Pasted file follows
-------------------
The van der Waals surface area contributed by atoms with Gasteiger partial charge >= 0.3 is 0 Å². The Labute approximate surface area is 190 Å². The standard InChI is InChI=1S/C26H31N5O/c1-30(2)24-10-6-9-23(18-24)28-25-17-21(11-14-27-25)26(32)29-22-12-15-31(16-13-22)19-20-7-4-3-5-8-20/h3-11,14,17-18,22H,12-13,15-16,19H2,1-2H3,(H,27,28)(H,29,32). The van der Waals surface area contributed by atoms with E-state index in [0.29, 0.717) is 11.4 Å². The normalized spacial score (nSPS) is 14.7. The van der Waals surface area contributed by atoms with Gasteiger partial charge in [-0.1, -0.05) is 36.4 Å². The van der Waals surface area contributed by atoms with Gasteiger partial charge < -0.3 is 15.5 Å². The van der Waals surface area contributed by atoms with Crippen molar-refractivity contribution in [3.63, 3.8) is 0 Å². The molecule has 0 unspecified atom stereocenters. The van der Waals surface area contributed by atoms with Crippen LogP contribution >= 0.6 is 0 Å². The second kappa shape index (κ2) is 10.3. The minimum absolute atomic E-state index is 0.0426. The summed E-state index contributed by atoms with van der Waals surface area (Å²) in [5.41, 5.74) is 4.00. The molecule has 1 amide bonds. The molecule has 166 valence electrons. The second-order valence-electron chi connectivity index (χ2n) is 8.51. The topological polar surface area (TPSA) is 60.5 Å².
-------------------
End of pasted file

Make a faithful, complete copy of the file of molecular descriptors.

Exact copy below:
The van der Waals surface area contributed by atoms with Gasteiger partial charge >= 0.3 is 0 Å². The Labute approximate surface area is 190 Å². The standard InChI is InChI=1S/C26H31N5O/c1-30(2)24-10-6-9-23(18-24)28-25-17-21(11-14-27-25)26(32)29-22-12-15-31(16-13-22)19-20-7-4-3-5-8-20/h3-11,14,17-18,22H,12-13,15-16,19H2,1-2H3,(H,27,28)(H,29,32). The van der Waals surface area contributed by atoms with E-state index in [0.29, 0.717) is 11.4 Å². The normalized spacial score (nSPS) is 14.7. The van der Waals surface area contributed by atoms with Gasteiger partial charge in [-0.1, -0.05) is 36.4 Å². The van der Waals surface area contributed by atoms with Gasteiger partial charge < -0.3 is 15.5 Å². The van der Waals surface area contributed by atoms with Crippen molar-refractivity contribution in [3.63, 3.8) is 0 Å². The molecule has 0 unspecified atom stereocenters. The van der Waals surface area contributed by atoms with Crippen LogP contribution >= 0.6 is 0 Å². The second kappa shape index (κ2) is 10.3. The minimum absolute atomic E-state index is 0.0426. The summed E-state index contributed by atoms with van der Waals surface area (Å²) in [5.41, 5.74) is 4.00. The molecule has 1 amide bonds. The molecule has 166 valence electrons. The second-order valence-electron chi connectivity index (χ2n) is 8.51. The topological polar surface area (TPSA) is 60.5 Å².